De-Sigh-Pill - Looking Out (Little Foxes)

Published Wednesday 1st December 2004
De-Sigh-Pill - Looking Out (Little Foxes)
De-Sigh-Pill - Looking Out (Little Foxes)

STYLE: Ambient/Meditational
RATING 7 7 7 7 7 7 7
OUR PRODUCT CODE: 10199-9672
LABEL: Independent

Reviewed by Tony Cummings

With a name like De-Sigh-Pill (say it quickly) and band members calling themselves things like Zadock My Son and The Rhino (bass and drums respectively, in case you were wondering) I was bracing myself for a comedy album, or at least a tongue-in-cheek swipe at. well, something. Instead when 'Looking Back' slipped into my CD tray, an impressive homage to the best of '70s rock issued forth from the speakers. I would hazard a guess that the turntable at De-Sigh-Pill HQ regularly features the likes of Camel, Rainbow or Led Zeppelin and if not, it should do, so that they can check out from where they've stolen most of their licks. Any band in this genre has to work hard to avoid unwittingly echoing the immortal Spinal Tap; thankfully De-Sigh-Pill do just enough to escape with their dignity intact, despite an ill-advised attempt at a Connery-as-007 imitation at the close of one track! Weighty riffs and widdly-widdly fretwork from Aaron Adams' guitar lays the foundation for plenty of heroic Lou Gramm/David Coverdale-style roaring and screaming from (here goes) Prof Immersa Jochannon (note to self - this may not be his real name.). The silly pseudonyms suggest a cheeky lightheartedness but the music takes itself very seriously. Case in point: track four "Passion Fruit" offers over eight minutes of OTT rock instrumental, beginning with some technically impressive but strangely character-less acoustic guitar wizardry and later morphing into a full band assault. As a general rule, the choruses and other hooks don't really sink in on first listen but given time the songs reveal more. Standout cuts for me were the final pair, power ballads "You" and "Poured Out" in which the band pull back a little, add touches of piano for some welcome variety, and allow the powerfully simple lyrics to breathe. At times the production lets the band down, a duff note or dodgy drum fill slips through and they don't sound as tight as they deserve to. However, fans of what these days is more politely called "classic rock" will find much to entertain here.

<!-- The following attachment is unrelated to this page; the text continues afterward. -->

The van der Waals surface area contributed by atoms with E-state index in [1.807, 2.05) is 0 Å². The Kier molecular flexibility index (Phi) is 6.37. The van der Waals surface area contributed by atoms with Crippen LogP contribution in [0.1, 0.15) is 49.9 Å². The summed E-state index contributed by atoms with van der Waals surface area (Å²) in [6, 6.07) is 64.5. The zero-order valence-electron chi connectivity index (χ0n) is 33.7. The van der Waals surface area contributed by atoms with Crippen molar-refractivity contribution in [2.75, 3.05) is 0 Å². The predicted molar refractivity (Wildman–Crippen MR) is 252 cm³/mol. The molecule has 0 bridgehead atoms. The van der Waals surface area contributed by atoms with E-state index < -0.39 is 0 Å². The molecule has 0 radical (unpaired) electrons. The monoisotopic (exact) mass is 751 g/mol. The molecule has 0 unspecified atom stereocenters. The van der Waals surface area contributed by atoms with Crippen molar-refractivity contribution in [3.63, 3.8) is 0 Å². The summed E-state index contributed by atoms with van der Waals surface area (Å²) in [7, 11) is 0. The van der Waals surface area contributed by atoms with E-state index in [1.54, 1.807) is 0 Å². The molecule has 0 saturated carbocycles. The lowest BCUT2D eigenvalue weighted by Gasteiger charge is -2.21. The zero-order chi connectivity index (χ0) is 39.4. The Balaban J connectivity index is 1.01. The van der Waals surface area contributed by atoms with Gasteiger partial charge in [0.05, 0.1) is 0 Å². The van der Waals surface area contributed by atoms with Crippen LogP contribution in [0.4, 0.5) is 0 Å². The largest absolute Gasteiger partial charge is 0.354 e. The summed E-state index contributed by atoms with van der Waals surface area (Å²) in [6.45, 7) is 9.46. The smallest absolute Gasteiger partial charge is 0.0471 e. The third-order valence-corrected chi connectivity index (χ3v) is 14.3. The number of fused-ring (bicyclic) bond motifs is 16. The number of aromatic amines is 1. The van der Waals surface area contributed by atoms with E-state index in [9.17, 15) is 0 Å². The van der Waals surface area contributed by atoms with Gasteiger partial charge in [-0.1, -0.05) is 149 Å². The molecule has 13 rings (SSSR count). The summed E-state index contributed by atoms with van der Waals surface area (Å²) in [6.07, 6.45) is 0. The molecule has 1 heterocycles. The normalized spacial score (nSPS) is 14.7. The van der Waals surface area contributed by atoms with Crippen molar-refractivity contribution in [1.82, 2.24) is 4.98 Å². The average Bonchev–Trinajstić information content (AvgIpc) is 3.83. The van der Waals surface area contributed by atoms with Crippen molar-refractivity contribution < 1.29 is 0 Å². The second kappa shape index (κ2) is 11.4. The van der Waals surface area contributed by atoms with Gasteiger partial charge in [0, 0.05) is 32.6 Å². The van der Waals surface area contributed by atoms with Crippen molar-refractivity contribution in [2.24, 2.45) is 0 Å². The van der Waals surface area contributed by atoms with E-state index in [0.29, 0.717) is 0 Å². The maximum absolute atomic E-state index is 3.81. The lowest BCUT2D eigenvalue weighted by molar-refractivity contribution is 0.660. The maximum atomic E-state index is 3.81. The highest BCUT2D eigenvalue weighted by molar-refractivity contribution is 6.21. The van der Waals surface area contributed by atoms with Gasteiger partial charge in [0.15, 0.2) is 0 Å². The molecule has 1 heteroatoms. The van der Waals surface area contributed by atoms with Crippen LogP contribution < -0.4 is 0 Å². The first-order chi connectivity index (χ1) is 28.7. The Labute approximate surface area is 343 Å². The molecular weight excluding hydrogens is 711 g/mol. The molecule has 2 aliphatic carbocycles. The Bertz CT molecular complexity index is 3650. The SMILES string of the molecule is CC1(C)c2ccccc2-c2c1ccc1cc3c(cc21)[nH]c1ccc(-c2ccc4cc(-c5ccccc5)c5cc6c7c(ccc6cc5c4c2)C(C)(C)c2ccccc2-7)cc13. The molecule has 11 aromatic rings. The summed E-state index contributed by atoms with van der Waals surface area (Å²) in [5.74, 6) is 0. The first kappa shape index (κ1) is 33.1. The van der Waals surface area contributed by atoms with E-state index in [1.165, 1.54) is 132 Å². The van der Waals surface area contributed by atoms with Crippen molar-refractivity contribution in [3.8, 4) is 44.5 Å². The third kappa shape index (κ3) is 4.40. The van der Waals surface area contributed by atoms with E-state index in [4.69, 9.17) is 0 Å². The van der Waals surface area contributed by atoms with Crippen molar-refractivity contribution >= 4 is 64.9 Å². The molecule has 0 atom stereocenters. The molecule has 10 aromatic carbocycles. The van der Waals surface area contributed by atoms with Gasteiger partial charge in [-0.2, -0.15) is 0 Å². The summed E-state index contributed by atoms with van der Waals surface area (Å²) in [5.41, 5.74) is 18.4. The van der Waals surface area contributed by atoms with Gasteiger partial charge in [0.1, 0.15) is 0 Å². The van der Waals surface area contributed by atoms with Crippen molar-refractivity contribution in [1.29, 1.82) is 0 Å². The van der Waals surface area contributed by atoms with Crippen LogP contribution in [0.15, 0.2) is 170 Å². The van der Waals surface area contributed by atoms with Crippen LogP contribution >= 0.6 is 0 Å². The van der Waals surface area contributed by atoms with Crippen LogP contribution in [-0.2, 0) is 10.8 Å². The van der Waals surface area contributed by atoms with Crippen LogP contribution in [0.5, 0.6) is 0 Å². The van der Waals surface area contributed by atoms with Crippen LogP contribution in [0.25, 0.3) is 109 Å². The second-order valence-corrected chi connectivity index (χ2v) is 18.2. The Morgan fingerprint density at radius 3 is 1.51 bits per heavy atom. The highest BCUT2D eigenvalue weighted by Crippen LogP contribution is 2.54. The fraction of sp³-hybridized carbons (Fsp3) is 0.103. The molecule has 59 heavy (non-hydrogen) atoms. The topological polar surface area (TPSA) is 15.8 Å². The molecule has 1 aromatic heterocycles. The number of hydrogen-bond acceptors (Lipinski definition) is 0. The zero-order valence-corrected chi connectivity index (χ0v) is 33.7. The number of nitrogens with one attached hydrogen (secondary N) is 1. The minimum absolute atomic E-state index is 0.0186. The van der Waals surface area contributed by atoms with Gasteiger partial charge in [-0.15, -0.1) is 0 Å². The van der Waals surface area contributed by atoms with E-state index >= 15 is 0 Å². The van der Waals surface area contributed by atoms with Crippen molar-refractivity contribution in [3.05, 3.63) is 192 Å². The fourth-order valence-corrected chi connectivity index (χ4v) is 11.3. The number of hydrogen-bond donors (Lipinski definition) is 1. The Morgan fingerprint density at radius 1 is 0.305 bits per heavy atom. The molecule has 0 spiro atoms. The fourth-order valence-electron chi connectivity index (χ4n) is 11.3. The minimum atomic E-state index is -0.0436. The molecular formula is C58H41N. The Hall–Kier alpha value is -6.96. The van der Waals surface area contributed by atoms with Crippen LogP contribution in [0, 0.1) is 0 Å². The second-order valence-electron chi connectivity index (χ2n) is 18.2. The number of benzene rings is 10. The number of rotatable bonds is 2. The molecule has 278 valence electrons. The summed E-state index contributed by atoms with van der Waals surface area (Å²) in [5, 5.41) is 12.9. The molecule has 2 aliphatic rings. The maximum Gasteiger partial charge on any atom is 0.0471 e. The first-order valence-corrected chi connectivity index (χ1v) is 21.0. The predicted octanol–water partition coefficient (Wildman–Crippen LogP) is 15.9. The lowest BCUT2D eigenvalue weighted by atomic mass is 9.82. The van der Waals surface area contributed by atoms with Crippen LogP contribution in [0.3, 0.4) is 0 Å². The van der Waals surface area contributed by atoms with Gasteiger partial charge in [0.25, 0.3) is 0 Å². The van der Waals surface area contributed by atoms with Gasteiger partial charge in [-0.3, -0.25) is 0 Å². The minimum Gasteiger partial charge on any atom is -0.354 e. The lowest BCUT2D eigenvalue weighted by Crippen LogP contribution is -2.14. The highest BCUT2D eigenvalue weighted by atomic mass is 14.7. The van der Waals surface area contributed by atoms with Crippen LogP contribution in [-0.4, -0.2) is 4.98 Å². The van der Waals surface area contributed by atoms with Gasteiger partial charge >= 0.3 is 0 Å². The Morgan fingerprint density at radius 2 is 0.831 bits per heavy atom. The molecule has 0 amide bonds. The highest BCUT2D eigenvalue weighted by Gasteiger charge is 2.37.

The opinions expressed in this article are not necessarily those held by Cross Rhythms. Any expressed views were accurate at the time of publishing but may or may not reflect the views of the individuals concerned at a later date.

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